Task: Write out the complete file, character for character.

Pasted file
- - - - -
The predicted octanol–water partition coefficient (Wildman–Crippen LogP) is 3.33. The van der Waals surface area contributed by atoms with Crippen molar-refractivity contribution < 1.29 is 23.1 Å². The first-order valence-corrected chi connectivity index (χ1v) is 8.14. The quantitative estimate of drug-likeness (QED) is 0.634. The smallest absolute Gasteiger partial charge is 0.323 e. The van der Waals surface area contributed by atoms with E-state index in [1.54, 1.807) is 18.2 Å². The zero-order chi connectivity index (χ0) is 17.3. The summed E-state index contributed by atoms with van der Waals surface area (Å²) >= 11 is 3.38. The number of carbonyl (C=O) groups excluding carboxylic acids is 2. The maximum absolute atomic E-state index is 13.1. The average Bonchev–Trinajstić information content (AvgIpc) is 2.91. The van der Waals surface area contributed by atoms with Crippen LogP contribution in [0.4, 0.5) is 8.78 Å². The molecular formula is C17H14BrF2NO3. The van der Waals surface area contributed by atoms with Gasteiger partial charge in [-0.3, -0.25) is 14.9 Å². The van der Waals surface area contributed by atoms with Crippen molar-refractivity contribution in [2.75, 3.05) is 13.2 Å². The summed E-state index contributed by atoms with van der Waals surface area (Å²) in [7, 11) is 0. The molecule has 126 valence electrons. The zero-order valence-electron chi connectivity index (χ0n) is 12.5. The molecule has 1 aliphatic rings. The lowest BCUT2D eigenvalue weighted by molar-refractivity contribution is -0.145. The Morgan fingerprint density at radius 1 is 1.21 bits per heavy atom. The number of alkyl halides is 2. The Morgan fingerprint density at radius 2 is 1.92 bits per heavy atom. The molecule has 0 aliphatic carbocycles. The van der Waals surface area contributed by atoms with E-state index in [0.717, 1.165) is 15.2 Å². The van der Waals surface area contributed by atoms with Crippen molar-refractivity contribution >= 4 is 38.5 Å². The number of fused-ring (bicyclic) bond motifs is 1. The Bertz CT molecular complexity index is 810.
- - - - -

The predicted octanol–water partition coefficient (Wildman–Crippen LogP) is 3.33. The van der Waals surface area contributed by atoms with Crippen molar-refractivity contribution < 1.29 is 23.1 Å². The first-order valence-corrected chi connectivity index (χ1v) is 8.14. The quantitative estimate of drug-likeness (QED) is 0.634. The smallest absolute Gasteiger partial charge is 0.323 e. The van der Waals surface area contributed by atoms with E-state index in [1.54, 1.807) is 18.2 Å². The zero-order chi connectivity index (χ0) is 17.3. The summed E-state index contributed by atoms with van der Waals surface area (Å²) >= 11 is 3.38. The number of carbonyl (C=O) groups excluding carboxylic acids is 2. The maximum absolute atomic E-state index is 13.1. The average Bonchev–Trinajstić information content (AvgIpc) is 2.91. The van der Waals surface area contributed by atoms with Crippen LogP contribution in [0.4, 0.5) is 8.78 Å². The molecular formula is C17H14BrF2NO3. The van der Waals surface area contributed by atoms with Gasteiger partial charge in [-0.3, -0.25) is 14.9 Å². The van der Waals surface area contributed by atoms with Crippen molar-refractivity contribution in [2.75, 3.05) is 13.2 Å². The summed E-state index contributed by atoms with van der Waals surface area (Å²) in [7, 11) is 0. The molecule has 126 valence electrons. The zero-order valence-electron chi connectivity index (χ0n) is 12.5. The molecule has 1 aliphatic rings. The lowest BCUT2D eigenvalue weighted by molar-refractivity contribution is -0.145. The Morgan fingerprint density at radius 1 is 1.21 bits per heavy atom. The number of alkyl halides is 2. The Morgan fingerprint density at radius 2 is 1.92 bits per heavy atom. The molecule has 0 aliphatic carbocycles. The van der Waals surface area contributed by atoms with E-state index in [0.717, 1.165) is 15.2 Å². The van der Waals surface area contributed by atoms with Crippen molar-refractivity contribution >= 4 is 38.5 Å². The number of fused-ring (bicyclic) bond motifs is 1. The Bertz CT molecular complexity index is 810.